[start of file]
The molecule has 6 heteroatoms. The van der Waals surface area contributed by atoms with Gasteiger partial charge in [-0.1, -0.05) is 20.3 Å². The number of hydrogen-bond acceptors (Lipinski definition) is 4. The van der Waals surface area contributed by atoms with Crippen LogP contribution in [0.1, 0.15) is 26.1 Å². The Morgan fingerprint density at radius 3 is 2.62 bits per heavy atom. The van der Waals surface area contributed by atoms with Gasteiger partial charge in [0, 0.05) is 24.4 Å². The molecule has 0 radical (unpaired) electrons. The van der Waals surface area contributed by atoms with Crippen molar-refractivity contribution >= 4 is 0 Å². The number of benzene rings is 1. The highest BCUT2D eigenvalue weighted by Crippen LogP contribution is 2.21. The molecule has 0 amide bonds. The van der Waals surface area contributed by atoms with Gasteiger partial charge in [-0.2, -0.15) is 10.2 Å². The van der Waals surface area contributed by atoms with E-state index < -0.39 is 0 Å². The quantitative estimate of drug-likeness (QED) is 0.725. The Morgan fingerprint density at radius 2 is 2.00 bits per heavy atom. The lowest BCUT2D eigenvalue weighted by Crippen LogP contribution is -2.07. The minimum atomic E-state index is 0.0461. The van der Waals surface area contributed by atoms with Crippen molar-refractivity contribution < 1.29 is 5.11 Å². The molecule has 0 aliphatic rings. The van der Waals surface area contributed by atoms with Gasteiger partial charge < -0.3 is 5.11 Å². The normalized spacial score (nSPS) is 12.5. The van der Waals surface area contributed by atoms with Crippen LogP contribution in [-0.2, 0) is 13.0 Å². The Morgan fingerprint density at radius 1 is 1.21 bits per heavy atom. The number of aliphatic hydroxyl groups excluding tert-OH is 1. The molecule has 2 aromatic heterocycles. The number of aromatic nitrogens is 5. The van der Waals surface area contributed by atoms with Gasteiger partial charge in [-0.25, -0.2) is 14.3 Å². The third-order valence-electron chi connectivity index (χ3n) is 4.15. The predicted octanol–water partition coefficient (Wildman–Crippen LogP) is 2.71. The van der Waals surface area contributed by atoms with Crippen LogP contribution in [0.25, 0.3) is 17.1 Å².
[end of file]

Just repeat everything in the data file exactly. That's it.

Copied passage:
The molecule has 6 heteroatoms. The van der Waals surface area contributed by atoms with Gasteiger partial charge in [-0.1, -0.05) is 20.3 Å². The number of hydrogen-bond acceptors (Lipinski definition) is 4. The van der Waals surface area contributed by atoms with Crippen LogP contribution in [0.1, 0.15) is 26.1 Å². The Morgan fingerprint density at radius 3 is 2.62 bits per heavy atom. The van der Waals surface area contributed by atoms with Gasteiger partial charge in [0, 0.05) is 24.4 Å². The molecule has 0 radical (unpaired) electrons. The van der Waals surface area contributed by atoms with Crippen molar-refractivity contribution >= 4 is 0 Å². The number of benzene rings is 1. The highest BCUT2D eigenvalue weighted by Crippen LogP contribution is 2.21. The molecule has 0 amide bonds. The van der Waals surface area contributed by atoms with Gasteiger partial charge in [-0.2, -0.15) is 10.2 Å². The van der Waals surface area contributed by atoms with E-state index < -0.39 is 0 Å². The quantitative estimate of drug-likeness (QED) is 0.725. The Morgan fingerprint density at radius 2 is 2.00 bits per heavy atom. The lowest BCUT2D eigenvalue weighted by Crippen LogP contribution is -2.07. The minimum atomic E-state index is 0.0461. The van der Waals surface area contributed by atoms with Crippen molar-refractivity contribution < 1.29 is 5.11 Å². The molecule has 0 aliphatic rings. The van der Waals surface area contributed by atoms with Gasteiger partial charge < -0.3 is 5.11 Å². The normalized spacial score (nSPS) is 12.5. The van der Waals surface area contributed by atoms with Crippen LogP contribution in [-0.2, 0) is 13.0 Å². The Morgan fingerprint density at radius 1 is 1.21 bits per heavy atom. The number of aliphatic hydroxyl groups excluding tert-OH is 1. The molecule has 2 aromatic heterocycles. The number of aromatic nitrogens is 5. The van der Waals surface area contributed by atoms with Gasteiger partial charge in [-0.25, -0.2) is 14.3 Å². The third-order valence-electron chi connectivity index (χ3n) is 4.15. The predicted octanol–water partition coefficient (Wildman–Crippen LogP) is 2.71. The van der Waals surface area contributed by atoms with Crippen LogP contribution in [0.25, 0.3) is 17.1 Å².